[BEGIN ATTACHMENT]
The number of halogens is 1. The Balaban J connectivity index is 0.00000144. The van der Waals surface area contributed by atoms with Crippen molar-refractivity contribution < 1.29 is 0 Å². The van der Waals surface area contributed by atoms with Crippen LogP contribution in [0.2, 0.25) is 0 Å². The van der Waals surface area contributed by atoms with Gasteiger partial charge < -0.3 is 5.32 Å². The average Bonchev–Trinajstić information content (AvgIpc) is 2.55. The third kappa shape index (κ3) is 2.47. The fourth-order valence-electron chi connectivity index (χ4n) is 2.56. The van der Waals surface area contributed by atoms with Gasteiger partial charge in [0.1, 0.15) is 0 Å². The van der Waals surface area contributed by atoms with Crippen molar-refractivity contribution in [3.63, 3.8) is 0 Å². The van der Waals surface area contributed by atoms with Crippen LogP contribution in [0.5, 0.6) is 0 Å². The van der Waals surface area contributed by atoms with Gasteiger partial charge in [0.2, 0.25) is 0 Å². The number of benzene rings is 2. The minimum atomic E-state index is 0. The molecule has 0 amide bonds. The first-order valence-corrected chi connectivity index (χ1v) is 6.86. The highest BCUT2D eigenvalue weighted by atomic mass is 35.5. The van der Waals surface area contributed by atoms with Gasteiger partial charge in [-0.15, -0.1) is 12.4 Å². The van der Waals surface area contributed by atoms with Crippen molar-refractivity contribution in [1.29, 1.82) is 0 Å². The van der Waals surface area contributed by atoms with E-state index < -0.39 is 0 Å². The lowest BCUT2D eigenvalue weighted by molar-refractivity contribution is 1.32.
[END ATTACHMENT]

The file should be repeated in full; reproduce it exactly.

The number of halogens is 1. The Balaban J connectivity index is 0.00000144. The van der Waals surface area contributed by atoms with Crippen molar-refractivity contribution < 1.29 is 0 Å². The van der Waals surface area contributed by atoms with Crippen LogP contribution in [0.2, 0.25) is 0 Å². The van der Waals surface area contributed by atoms with Gasteiger partial charge < -0.3 is 5.32 Å². The average Bonchev–Trinajstić information content (AvgIpc) is 2.55. The third kappa shape index (κ3) is 2.47. The fourth-order valence-electron chi connectivity index (χ4n) is 2.56. The van der Waals surface area contributed by atoms with Gasteiger partial charge in [0.1, 0.15) is 0 Å². The van der Waals surface area contributed by atoms with Crippen molar-refractivity contribution in [3.63, 3.8) is 0 Å². The van der Waals surface area contributed by atoms with Crippen LogP contribution in [0.5, 0.6) is 0 Å². The van der Waals surface area contributed by atoms with Gasteiger partial charge in [0.2, 0.25) is 0 Å². The number of benzene rings is 2. The minimum atomic E-state index is 0. The molecule has 0 amide bonds. The first-order valence-corrected chi connectivity index (χ1v) is 6.86. The highest BCUT2D eigenvalue weighted by atomic mass is 35.5. The van der Waals surface area contributed by atoms with Gasteiger partial charge in [-0.15, -0.1) is 12.4 Å². The van der Waals surface area contributed by atoms with Crippen molar-refractivity contribution in [1.29, 1.82) is 0 Å². The van der Waals surface area contributed by atoms with E-state index < -0.39 is 0 Å². The lowest BCUT2D eigenvalue weighted by molar-refractivity contribution is 1.32.